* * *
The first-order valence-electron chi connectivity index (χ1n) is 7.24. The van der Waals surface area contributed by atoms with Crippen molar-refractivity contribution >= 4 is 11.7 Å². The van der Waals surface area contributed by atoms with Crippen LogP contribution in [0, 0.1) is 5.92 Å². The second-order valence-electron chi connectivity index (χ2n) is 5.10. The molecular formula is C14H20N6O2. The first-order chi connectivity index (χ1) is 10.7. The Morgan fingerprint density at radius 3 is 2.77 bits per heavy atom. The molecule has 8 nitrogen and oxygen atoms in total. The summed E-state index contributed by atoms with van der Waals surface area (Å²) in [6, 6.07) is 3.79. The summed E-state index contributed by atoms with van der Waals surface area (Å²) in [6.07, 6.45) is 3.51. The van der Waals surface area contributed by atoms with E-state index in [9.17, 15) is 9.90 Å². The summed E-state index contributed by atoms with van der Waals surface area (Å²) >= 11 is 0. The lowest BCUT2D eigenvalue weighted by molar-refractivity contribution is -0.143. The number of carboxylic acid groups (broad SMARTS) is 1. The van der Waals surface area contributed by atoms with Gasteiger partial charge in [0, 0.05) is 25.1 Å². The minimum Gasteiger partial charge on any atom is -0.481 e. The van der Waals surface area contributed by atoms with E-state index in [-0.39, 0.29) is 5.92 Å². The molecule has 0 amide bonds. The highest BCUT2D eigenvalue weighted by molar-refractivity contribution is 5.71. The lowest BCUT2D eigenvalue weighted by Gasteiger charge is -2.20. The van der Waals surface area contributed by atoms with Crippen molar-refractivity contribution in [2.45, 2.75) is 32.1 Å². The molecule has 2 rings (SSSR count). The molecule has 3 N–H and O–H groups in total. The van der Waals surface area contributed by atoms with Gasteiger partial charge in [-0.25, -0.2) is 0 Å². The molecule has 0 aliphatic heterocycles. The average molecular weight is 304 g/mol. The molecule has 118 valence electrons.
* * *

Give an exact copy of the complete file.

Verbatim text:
The first-order valence-electron chi connectivity index (χ1n) is 7.24. The van der Waals surface area contributed by atoms with Crippen molar-refractivity contribution >= 4 is 11.7 Å². The van der Waals surface area contributed by atoms with Crippen LogP contribution in [0, 0.1) is 5.92 Å². The second-order valence-electron chi connectivity index (χ2n) is 5.10. The molecular formula is C14H20N6O2. The first-order chi connectivity index (χ1) is 10.7. The Morgan fingerprint density at radius 3 is 2.77 bits per heavy atom. The molecule has 8 nitrogen and oxygen atoms in total. The summed E-state index contributed by atoms with van der Waals surface area (Å²) in [6, 6.07) is 3.79. The summed E-state index contributed by atoms with van der Waals surface area (Å²) in [6.07, 6.45) is 3.51. The van der Waals surface area contributed by atoms with E-state index in [9.17, 15) is 9.90 Å². The summed E-state index contributed by atoms with van der Waals surface area (Å²) >= 11 is 0. The lowest BCUT2D eigenvalue weighted by molar-refractivity contribution is -0.143. The number of carboxylic acid groups (broad SMARTS) is 1. The van der Waals surface area contributed by atoms with Gasteiger partial charge in [0, 0.05) is 25.1 Å². The minimum Gasteiger partial charge on any atom is -0.481 e. The van der Waals surface area contributed by atoms with E-state index in [-0.39, 0.29) is 5.92 Å². The molecule has 0 amide bonds. The highest BCUT2D eigenvalue weighted by molar-refractivity contribution is 5.71. The lowest BCUT2D eigenvalue weighted by Gasteiger charge is -2.20. The van der Waals surface area contributed by atoms with Crippen molar-refractivity contribution in [2.45, 2.75) is 32.1 Å². The molecule has 2 rings (SSSR count). The molecule has 3 N–H and O–H groups in total. The van der Waals surface area contributed by atoms with Gasteiger partial charge in [-0.25, -0.2) is 0 Å². The molecule has 0 aliphatic heterocycles. The average molecular weight is 304 g/mol. The molecule has 118 valence electrons.